Jeremy Peter Green is an entrepreneurship attorney who helps businesses protect and expand their brands. He handled 356 federal trademark applications in 2017, making him the 36th most prolific trademark attorney in the United States. Green graduated from Northwestern University School of Law on a full scholarship.
Green has been profiled on USA Today, CNBC, CNN Money, NPR's Morning Edition, WIRED, MSNBC, the New York Daily News, HLN, CNN Politics, DCist, Vox.com, CNET, Mic.com, NBC News, Refinery29, the Globe and Mail, and several other news sources. He is best known for owning ClintonKaine.com and hosting "Hillary Potter" fan fiction there during the 2016 election, before selling the domain.
Green is based in Lower Manhattan in New York City. He formerly served as in-house General Counsel and Webmaster for Teamsters Local 922 in Washington, DC.
You may contact him at firstname.lastname@example.org.
Should I Trademark My Amazon Brand?
What is the Amazon Brand Registry?
Disclaimer: This post arguably constitutes legal advice and in a way I am your lawyer now. At the end of this post, I will no longer be your lawyer, unless I already was before.
Amazon has recently changed its standards for becoming a member of their Brand Registry, which is the main resource Amazon sellers have for stopping people who counterfeit and infringe on their brands. In part because of these changes, I’ve been getting so many clients who sell on Amazon in the past few months that I’ve decided to make it a major part of my trademark filing practice.
Unfortunately, Amazon has made it much harder to get on their Brand Registry and stop other sellers from stealing your brand name. The roughest thing about it is that Amazon only seems to recognize trademarks that are fully registered, and not ones that are still in the process of being registered. The smallest amount of time you can hope for between filing of the application and registration of the trademark is eight months, and that’s when everything goes right.
Further, Amazon isn’t accepting logos and stylized trademarks. (Nov 7 2017 UPDATE: Amazon has loosened its requirements and now also accepts stylized words as well as logos as long as they have the wording of the brand name in them.) According to Amazon, “the Mark Drawing Type must be equal to ‘4 – STANDARD CHARACTER MARK’ or ‘1 – TYPESET WORD(S)/LETTER(S)/NUMBER(S).” So anybody who has a registered logo trademark, even if the logo has the name of the brand in it, is ineligible for the Brand Registry.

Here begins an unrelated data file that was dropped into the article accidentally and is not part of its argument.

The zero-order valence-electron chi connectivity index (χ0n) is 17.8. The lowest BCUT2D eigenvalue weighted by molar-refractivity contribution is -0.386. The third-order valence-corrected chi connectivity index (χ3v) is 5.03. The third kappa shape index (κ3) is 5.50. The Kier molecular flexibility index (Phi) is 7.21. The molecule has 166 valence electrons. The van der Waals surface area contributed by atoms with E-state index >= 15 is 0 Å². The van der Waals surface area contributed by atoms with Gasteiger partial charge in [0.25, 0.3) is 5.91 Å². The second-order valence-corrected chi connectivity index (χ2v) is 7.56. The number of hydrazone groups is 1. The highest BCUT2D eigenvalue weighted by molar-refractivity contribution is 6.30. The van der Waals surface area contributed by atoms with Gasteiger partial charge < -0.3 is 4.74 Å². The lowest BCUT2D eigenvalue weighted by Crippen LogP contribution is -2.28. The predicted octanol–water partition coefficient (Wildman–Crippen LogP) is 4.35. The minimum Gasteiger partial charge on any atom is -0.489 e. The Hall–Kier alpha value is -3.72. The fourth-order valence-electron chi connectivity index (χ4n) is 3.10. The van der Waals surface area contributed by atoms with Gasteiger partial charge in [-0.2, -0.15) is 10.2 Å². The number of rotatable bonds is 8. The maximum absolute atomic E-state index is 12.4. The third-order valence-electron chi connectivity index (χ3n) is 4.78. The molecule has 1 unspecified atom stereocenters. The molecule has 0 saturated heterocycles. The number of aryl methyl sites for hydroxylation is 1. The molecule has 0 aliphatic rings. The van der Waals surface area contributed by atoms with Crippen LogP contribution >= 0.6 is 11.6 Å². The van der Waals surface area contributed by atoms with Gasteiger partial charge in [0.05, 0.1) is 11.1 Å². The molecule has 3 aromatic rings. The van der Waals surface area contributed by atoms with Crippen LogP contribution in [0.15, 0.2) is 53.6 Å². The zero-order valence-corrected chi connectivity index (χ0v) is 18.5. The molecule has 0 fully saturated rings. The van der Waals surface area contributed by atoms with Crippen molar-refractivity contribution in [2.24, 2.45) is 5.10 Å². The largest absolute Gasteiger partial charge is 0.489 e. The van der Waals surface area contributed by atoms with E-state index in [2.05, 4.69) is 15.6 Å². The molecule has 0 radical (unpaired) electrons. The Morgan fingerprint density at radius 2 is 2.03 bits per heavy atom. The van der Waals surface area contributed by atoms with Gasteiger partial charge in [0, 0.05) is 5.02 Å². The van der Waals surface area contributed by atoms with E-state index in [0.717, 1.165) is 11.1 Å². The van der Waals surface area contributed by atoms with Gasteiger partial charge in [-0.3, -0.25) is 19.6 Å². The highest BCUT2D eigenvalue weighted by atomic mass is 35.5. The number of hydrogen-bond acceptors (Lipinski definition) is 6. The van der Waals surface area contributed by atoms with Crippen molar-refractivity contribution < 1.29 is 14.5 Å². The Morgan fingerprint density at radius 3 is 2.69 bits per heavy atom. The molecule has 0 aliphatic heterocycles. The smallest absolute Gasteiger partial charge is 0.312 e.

Is it worth going through the whole trademarking process?
It’s definitely worth it for Amazon sellers to file trademark applications for their brands. Having the power to kick counterfeiters and infringers off of Amazon is massive, and arguably essential, for an Amazon seller. I’ve even had a couple of clients who are in the unfortunate position of having to fight a counterfeiter or brand infringer who filed a USPTO trademark application before the legitimate seller filed their own. Now they are mired in long-term legal struggles just to have the right to use their own brand name.
Even without the Amazon Brand Registry, trademarking your brand name is essential.
Registering a trademark in the U.S. (and getting a legal opinion on your brand name from a U.S. trademark attorney) should be a priority for any business that sells products to U.S. consumers, regardless of whether they sell goods on Amazon. The following benefits justify the cost of securing any ecommerce/retail company’s U.S. trademark rights:
1. You eliminate the risk of somebody else filing a U.S. trademark application for your name or a similar name in your industry before you do, a problem that would severely limit, if not destroy, your ability to sell products to U.S. consumers. You would also likely be booted from the U.S. Amazon Brand Registry, even if you have a registered trademark in a different country.
2. You are more likely to avoid receiving a cease-and-desist letter out of the blue from an existing company with a similar name, pressuring you to lawyer up and possibly forcing you to change your brand name.
3. It makes your company more valuable as an asset if you’re interested in selling the company and exiting with a large payout.
4. Retail stores prefer to work with companies that have strong trademark rights established. Costco, for instance, insisted that a liquor company I worked with give Costco evidence that their trademark rights were in order before their product could go on shelves.
5. Having a U.S. trademark registration is the closest thing to owning an “international trademark” that a company can achieve; the United States is the world’s great cultural and economic hegemonic power.
Just get your trademark rights in order already.
So yes, if you sell products on Amazon, you should trademark your brand. The sooner a seller files an application, the better, before a Chinese-owned LLC registered in Wyoming files one first. I’m biased, but I recommend hiring JPG Legal (my law firm), using our online form, to do this.